Issue 1, Fall 2017


Mohave Community College has produced many different literary journal efforts over the years, from the Kingman campus student publication Desert Expressions to the ambitious and sophisticated journal Creosote. All of these efforts were in print, and they exhibit the clear relationship between production quality and cost. When we imagined an MCC literary journal for the future, we imagined one freed from that correlation. Realizing this journal on the web was the surest way for us to lose those restrictions and fully explore the potential of a new medium.

From proposal to publication, Ovis Issue 1 is over a year in the making, the product of the hard work of MCC staff, faculty, and of course the students who contributed their work for this first issue. We believe this to be a promising start to a new literary and artistic tradition at MCC.

The artists and writers who shared their work with us for this issue of Ovis include Casey Chapman, Joseph DeAngelo, Alida Hamilton, Rich Libertini, Amy Lowry, Brittney Manson, Gabbie Pastor, Pamela Kay Peters, Josh Ross, Ira S. Rule, Joseph Scholl, Mollie Simmons, Melissa Wadley, and Chaysee White.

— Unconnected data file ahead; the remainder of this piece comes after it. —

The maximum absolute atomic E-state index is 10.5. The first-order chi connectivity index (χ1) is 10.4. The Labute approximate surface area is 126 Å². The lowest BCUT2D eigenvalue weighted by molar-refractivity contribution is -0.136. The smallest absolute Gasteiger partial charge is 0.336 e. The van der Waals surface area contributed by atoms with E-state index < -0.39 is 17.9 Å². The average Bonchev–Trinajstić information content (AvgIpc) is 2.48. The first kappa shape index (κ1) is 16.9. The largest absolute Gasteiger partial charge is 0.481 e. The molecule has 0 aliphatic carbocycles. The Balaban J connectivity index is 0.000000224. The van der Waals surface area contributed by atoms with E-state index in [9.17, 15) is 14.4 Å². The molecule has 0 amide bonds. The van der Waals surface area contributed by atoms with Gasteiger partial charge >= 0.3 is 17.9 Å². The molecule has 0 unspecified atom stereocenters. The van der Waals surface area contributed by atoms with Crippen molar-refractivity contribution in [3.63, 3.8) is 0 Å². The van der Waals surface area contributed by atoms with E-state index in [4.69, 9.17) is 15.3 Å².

Poetry by DeAngelo, Hamilton, Manson, Peters, and Scholl explore topics as varied as outsiderness, love, insomnia, and computer programming. Lowry, Pastor, and Simmons share fiction that tells two slice-of-life stories and retells one Greek myth.

Essays from Libertini, Ross, Rule, and White tell stories about personal and musical heroes, times very different from our own, and the creeping horror of one red house. Striking and well-imagined visual works from Bhakta, Chapman, and Wadley close out our first issue.




Enough by Amy N. Lowry

The Truth of the Rape of Persephone by Gabbie Pastor

How Did I Get Here by Mollie Simmons


Victory Garden by Rich Libertini

The Eye of the Storm by Josh Ross

Doctor X by Ira S. Rule

The Red House by Chaysee White


Indulge by Shivam Bhakta

Two Photographs by Melissa Wadley


Insomnia by Joseph DeAngelo

The Big Question by Alida Hamilton

Reflection by Brittney Manson

My mouth is no longer swollen by Pamela Kay Peters

Programming Poem by Joseph Scholl

Visual Art

Ignition by Casey Chapman